We all shifted our ways of conducting meetings overnight, and it seems to have stuck. Now that restrictions are lifting, we are once again able to meet in person. But with the ease of virtual meetings, do we even want to go back?
Arzu Alimohd, one of Ewald’s Account Executives explains “When reviewing whether to have an in-person or virtual board meeting, there are many factors to think about. First, you must see the comfort level of the board. Are all board members able and comfortable with meeting in-person? Second, you must see the interactions of each board member on a virtual board meeting. Is each member engaged and participating? Reviewing board members body language and eye contact during a virtual board meeting is essential to ensure all are participating and not working on other items.”
In this post, we will review some pros and cons of virtual meetings.
- Easier to schedule: According to Top Nonprofits, without the travel time, board members only need to block out the time the meeting takes. This may allow members to devote more time to pre-work.
- Budget: Smart Meetings emphasizes the budget savings in their article. Nobody has to travel for meetings anymore. No one even needs to stop by Starbucks on the way into the meeting. Not only is this better for your association if you are not paying for catering or travel costs, but it is better for the board members themselves.
- More diversity: Virtual meetings mean virtually (no pun intended) no borders on your board. Your members can come from anywhere if you commit to virtual meetings. Top Nonprofits explains that this can open doors to more expertise and diverse perspectives.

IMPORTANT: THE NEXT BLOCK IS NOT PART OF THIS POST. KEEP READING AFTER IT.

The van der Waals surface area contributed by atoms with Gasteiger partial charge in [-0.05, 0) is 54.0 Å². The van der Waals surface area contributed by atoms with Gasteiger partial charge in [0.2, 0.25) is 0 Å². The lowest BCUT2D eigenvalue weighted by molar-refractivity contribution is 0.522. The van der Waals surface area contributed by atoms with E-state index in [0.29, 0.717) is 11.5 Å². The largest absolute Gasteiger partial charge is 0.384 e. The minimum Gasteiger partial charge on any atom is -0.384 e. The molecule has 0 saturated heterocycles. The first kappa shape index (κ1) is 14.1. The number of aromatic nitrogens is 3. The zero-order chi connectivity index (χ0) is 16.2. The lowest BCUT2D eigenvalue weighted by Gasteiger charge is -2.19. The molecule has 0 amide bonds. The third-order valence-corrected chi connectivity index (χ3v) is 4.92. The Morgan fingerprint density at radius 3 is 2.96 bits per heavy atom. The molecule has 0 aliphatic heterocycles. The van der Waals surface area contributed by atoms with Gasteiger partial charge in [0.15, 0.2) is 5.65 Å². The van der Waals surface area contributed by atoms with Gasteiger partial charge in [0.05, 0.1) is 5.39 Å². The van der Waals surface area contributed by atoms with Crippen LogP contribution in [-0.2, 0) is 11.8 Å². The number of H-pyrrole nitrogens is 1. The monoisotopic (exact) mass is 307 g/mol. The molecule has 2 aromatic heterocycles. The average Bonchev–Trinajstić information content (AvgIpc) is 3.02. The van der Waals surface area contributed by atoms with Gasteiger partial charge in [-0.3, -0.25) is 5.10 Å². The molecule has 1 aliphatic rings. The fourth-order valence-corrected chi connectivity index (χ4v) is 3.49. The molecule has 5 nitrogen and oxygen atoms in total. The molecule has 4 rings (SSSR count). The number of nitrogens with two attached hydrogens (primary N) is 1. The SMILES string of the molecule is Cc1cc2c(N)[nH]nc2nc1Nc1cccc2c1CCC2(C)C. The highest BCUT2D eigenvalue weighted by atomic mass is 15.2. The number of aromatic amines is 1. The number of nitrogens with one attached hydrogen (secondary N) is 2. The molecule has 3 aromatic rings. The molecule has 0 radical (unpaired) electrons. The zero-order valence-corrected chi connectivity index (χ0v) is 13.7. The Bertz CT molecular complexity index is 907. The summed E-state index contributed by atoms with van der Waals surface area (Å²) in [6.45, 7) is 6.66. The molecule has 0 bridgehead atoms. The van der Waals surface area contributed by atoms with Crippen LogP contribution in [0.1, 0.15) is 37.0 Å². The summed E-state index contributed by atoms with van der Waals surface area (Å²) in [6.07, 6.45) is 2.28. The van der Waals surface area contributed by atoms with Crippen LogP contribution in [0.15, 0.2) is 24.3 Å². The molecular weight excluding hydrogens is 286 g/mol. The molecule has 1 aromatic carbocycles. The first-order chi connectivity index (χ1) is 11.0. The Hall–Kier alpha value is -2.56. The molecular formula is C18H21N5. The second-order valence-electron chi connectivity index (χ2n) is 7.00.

- Engagement is reduced: We’ve all seen it and probably even done it. It is so much easier to get away with multitasking in a virtual meeting. We all know this makes us less productive in the meeting, but we are all busy and sometimes, it is just too tempting. According to Top Nonprofits, for board members who aren’t as used to being online, the virtual format may inhibit their willingness to speak up.
- Less interaction: No more handshakes and side conversations before and after meetings. Now, we hop in right on the hour and leave as soon as it is over. Smart Meetings explains that this can cost the board the casual conversation often seen with in-person meetings that may improve understanding or give board members the opportunity to ask questions.
- Less formal: There is something to be said about the ceremoniousness of an in-person meeting. When we put on something other than pajama shorts and take the time to travel somewhere, we know there is a purpose in what we are doing. Team Building created a list of virtual meeting etiquette tips — including basic things like dressing well and cleaning up your background space. It seems that for some, virtual meetings may be too
- Consider a flex format: Who says you need to pick one? Consider a flex format such as having virtual monthly meetings and an annual in-person meeting. By figuring out what works best for your board, you may be able to have the best of both worlds.
- Place emphasis on pre-meeting reading: Lean into the efficiency of virtual meetings. Assign pre-work so that you can hop right into business during your meetings. Harvard Business Review explains that because board members don’t need to travel, spending extra time preparing can make board meetings more efficient.
- Take good minutes: This is true for any meeting, but particularly in these times of Zoom-overload, taking detailed minutes can be the only way to recall what happened in your meetings. Top Non-Profits explains that one should think of minutes as though you are writing to readers in the future. Be thoughtful and take the time to record meeting details correctly.
Analysis: Every board is different and therefore, has different needs. For some, the virtual format may be energizing and effective — while for others, it may be exhausting and fruitless. There is no formula to determine the best options, but by weighing these pros and cons, you may be on your way to figuring it out.